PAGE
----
Cancelled: Towards an Observatory of Indigenous Languages Policy in the Americas.
Cancelled- February 13, 2019
from 12 pm to 1 : 30 pm
Albert Tucker Room (Senior Common Room) – 317 York Hall
PROFESSOR IAN MARTIN
Towards an Observatory of Indigenous Languages Policy in the Americas.
2019 has been designated by the United Nations as the Year of Indigenous Languages, and this talk is part of Glendon’s effort to mark this significant year. Inspired by such ‘observatories’ as the Queen’s Global Democracy Observatory, the proposed Observatory of Indigenous LP would be a scholarly research project that monitors the evolution of Indigenous LP in all the countries of the Americas. The Observatory would provide information about Indigenous language policies in a standardized format that would aid comparative research and contribute to the creation and development ofCanada’s and other countries’legislation on Indigenous LP. In its present state of ‘towardness’, the Index has been designed with the purpose of evaluating the current Canadian federal government promisedresponse to the Truth and Reconciliation Calls to Action #13, #14 and #15, by applying the principles expressed in the TRC report to evaluateIndigenous language policies at the national/federal level in selected countries of the Americas. Also, in search of an index, we have drawn upon the Canadian experience with the protection of Official Language Communities in minority contexts, and sub-national legislation such as Nunavut’s Inuit Language Protection Act (2008), and existing provincial legislation (such as in B.C.)on Indigenous languages. An example of LP at the level of Indigenous Nation – the Kahnawa:ke Language Law – is included as well as a glance at two non-American Indigenous legislative measures: the Sámi Language Act and the Mversion of this talk has been delivered at the IAAL conference in Rio de Janeiro (August 2017), the FLACSOInternational Studies Conference in Quito (August, 2018), the Giidwewinanan/No Lang Indigenous LP Conference, Thunder Bay (May, 2017).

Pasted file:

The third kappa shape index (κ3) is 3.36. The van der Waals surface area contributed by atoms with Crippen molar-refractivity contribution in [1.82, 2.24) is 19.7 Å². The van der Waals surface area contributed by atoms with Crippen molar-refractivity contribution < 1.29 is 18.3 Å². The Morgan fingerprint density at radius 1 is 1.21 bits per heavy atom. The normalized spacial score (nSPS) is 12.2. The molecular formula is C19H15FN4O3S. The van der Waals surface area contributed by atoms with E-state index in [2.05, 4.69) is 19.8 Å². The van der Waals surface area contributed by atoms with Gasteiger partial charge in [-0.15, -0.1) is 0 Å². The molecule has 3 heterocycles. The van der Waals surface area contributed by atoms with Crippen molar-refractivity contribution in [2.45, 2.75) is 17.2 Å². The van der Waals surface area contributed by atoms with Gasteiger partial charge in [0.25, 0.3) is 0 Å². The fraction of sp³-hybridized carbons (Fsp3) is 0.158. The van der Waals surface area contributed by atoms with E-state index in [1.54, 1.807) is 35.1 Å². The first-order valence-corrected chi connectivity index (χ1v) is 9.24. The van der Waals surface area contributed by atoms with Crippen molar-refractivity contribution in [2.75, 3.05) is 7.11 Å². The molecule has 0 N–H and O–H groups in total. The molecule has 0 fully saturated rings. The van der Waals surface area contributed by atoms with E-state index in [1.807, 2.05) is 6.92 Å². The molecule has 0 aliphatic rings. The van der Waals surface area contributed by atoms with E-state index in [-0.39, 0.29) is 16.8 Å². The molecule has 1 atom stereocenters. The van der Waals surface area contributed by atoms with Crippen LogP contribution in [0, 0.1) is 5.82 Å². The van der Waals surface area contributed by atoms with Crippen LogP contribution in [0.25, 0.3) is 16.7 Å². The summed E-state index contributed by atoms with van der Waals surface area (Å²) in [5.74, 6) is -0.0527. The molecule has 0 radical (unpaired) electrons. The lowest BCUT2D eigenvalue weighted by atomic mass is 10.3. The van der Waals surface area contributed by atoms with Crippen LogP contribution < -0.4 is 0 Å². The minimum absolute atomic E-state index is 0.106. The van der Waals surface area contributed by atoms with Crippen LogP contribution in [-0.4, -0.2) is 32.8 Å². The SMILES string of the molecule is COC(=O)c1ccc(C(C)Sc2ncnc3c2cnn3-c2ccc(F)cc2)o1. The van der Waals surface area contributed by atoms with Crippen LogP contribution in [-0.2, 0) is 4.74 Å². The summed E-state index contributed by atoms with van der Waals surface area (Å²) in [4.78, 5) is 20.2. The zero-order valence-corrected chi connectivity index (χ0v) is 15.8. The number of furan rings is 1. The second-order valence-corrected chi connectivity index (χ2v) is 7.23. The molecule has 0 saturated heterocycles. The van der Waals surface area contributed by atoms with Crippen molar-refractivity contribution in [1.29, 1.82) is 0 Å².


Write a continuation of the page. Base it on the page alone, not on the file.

It’s appropriate that this talk be presented under the auspices of the CRLCC, since the contact between Euro-origin culture and language(s) and Indigenous culture and language(s) of the Americas could arguably be said to have been the ‘Big Bang’ of language and culture contact/conflict in the history of the world. It is certainly the only example of language/culture contact which has been claimed to have given rise to a such changes in planetary ecology as to warrant defining the contact as producinga newgeological epoch, the Anthropocene.